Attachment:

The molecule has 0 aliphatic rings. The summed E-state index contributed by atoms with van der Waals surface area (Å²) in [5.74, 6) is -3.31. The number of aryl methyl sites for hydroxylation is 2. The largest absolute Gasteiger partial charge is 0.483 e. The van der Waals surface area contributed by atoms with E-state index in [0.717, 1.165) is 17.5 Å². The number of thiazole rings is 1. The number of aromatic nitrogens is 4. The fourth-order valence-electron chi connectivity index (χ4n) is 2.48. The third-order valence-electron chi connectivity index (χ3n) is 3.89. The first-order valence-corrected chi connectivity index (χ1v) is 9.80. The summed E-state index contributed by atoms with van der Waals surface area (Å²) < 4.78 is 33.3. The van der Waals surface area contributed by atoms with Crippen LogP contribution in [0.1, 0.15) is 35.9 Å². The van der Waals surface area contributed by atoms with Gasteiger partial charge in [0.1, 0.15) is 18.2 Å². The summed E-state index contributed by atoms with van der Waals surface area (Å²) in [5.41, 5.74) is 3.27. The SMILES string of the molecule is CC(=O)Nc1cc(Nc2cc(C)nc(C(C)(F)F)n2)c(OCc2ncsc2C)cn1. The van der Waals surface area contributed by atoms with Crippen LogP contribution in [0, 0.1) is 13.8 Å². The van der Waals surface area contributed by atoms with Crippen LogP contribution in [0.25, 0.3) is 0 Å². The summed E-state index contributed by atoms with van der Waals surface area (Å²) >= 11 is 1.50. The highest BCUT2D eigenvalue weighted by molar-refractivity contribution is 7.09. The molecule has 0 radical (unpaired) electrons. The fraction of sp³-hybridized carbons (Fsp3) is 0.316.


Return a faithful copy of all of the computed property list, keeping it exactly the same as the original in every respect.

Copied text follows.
The molecule has 0 aliphatic rings. The summed E-state index contributed by atoms with van der Waals surface area (Å²) in [5.74, 6) is -3.31. The number of aryl methyl sites for hydroxylation is 2. The largest absolute Gasteiger partial charge is 0.483 e. The van der Waals surface area contributed by atoms with E-state index in [0.717, 1.165) is 17.5 Å². The number of thiazole rings is 1. The number of aromatic nitrogens is 4. The fourth-order valence-electron chi connectivity index (χ4n) is 2.48. The third-order valence-electron chi connectivity index (χ3n) is 3.89. The first-order valence-corrected chi connectivity index (χ1v) is 9.80. The summed E-state index contributed by atoms with van der Waals surface area (Å²) < 4.78 is 33.3. The van der Waals surface area contributed by atoms with Crippen LogP contribution in [0.1, 0.15) is 35.9 Å². The van der Waals surface area contributed by atoms with Gasteiger partial charge in [0.1, 0.15) is 18.2 Å². The summed E-state index contributed by atoms with van der Waals surface area (Å²) in [5.41, 5.74) is 3.27. The SMILES string of the molecule is CC(=O)Nc1cc(Nc2cc(C)nc(C(C)(F)F)n2)c(OCc2ncsc2C)cn1. The van der Waals surface area contributed by atoms with Crippen LogP contribution in [0, 0.1) is 13.8 Å². The van der Waals surface area contributed by atoms with Crippen LogP contribution in [0.25, 0.3) is 0 Å². The summed E-state index contributed by atoms with van der Waals surface area (Å²) >= 11 is 1.50. The highest BCUT2D eigenvalue weighted by molar-refractivity contribution is 7.09. The molecule has 0 radical (unpaired) electrons. The fraction of sp³-hybridized carbons (Fsp3) is 0.316.